The Revenge of Karnataka on the road from Bangalore to Coorg

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The third day blurred into the fourth. Shannon was exceedingly sick. We were scheduled to check out of the hotel and meet our driver down in the lobby at 6:30 AM but Shannon just wanted to lay in bed the rest of the day. I completely understood, as I, myself, slept little the night before. However, such events are normal when traveling with Shannon. She's prone to motion sickness and generally comes with a handle with care label. When she's on, she's 100%. When she's tired or nauseous, she's either passed out or irritable, throwing the itinerary into a tailspin. We discussed canceling our trip or me going alone, but we both knew if she didn't get in that car, she'd regret it for the rest of her life.

I knew when I booked our tour to Coorg that I was playing with fire but I also knew it's exactly where she wanted to go (even if she didn't know it). Even Aditi, kept asking me if Shannon would be alright considering Shannon's hesitation for hostels which resulted in us booking a finer accommodation in Banaglore. As someone who has seen Shannon throw-up on almost every road-trip we've taken, across thousands of miles and numerous countries, the only choice I had was to push her through it. By mid-morning, I was just praying that she didn't take Tai-Ji, our driver, out in her cross-hairs of projectile vomiting or damage the interior of the car.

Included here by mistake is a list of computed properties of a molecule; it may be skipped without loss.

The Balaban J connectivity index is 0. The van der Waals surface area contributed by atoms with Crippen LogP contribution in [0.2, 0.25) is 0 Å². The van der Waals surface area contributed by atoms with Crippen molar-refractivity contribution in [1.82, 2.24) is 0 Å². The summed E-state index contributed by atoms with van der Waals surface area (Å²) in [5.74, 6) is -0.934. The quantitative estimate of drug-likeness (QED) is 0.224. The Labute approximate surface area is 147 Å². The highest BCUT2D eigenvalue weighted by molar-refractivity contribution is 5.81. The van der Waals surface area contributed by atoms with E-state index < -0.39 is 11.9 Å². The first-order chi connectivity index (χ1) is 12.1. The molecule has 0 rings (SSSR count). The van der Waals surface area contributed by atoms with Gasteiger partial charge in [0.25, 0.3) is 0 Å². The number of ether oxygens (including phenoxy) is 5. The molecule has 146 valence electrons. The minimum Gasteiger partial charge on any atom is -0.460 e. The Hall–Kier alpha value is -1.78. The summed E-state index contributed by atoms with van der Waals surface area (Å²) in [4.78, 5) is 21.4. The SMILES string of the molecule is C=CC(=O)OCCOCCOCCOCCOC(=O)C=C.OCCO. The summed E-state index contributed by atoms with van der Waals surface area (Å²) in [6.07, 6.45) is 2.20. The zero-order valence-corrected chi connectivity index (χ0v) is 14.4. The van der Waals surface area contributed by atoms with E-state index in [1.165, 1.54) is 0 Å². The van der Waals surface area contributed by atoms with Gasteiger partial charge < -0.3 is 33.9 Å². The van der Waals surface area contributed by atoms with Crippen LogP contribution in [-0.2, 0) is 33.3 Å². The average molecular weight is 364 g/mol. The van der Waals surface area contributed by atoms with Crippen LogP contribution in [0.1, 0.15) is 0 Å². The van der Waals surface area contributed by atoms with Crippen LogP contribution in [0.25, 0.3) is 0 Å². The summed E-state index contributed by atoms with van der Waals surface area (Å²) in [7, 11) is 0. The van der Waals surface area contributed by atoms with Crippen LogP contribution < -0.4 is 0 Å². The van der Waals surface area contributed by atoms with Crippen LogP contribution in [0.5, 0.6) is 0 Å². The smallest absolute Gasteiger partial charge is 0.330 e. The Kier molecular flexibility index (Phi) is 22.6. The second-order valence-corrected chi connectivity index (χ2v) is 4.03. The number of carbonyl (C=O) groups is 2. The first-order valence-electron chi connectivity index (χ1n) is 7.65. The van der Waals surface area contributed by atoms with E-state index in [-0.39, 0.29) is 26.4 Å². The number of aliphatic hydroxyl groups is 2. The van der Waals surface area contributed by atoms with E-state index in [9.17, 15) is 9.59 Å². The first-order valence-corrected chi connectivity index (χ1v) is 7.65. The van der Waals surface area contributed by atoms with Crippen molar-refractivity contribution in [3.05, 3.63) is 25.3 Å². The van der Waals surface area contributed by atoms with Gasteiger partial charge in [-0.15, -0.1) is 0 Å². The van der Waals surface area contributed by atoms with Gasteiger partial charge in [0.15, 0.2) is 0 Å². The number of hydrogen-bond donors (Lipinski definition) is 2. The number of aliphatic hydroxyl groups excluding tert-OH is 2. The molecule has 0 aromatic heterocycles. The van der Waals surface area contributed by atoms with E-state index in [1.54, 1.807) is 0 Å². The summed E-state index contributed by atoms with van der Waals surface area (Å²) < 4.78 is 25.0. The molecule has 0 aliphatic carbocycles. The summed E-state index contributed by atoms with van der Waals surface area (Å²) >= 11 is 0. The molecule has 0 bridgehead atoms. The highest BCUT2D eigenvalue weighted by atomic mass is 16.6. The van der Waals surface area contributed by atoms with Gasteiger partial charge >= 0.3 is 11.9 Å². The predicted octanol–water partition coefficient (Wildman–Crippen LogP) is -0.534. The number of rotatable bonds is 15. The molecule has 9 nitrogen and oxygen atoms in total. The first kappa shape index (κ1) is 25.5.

Shannon became adamant we would not be going to the places on the tour that day. Missing our initial stop, Nisargadhama, I pushed back on the second stop and said I really wanted to go to the Tibetan monastery. As empathetic as I am to her condition, I felt that my chance of a lifetime trip to rural India was slipping away from me. What was supposed to be an adventure was turning into six hours of driving past everything with a burping corpse who angrily became conscious to tell me, "no we can't go there".

Eventually, Shannon passed out enough that Tai-Ji could slip off for some lunch at a roadside restaurant. A literal shack in the middle of nowhere that seemed quite popular. However, neither Shannon or I had the appetite for a full meal. I popped out of the car for a cold drink and a snack while keeping an eye on Shannon's lifeless body. She became a bit of a tourist attraction as individuals would walk by and peek on her, curious as to who was the occupant of the car. I was getting my own share of attention for the first time since leaving Bangalore. Aditi would always hate when someone would call her exotic in the U.K. and claimed if I ever came to India, I would be the one who was exotic. I was starting to feel, well, "special". Eventually, we were off again and we arrived at the Tibetan monastery. She begged to stay in the car, but I prodded her with, "it might make you feel better to walk around". Angrily, she rushed out of the car, hurriedly hopeful to get it over with.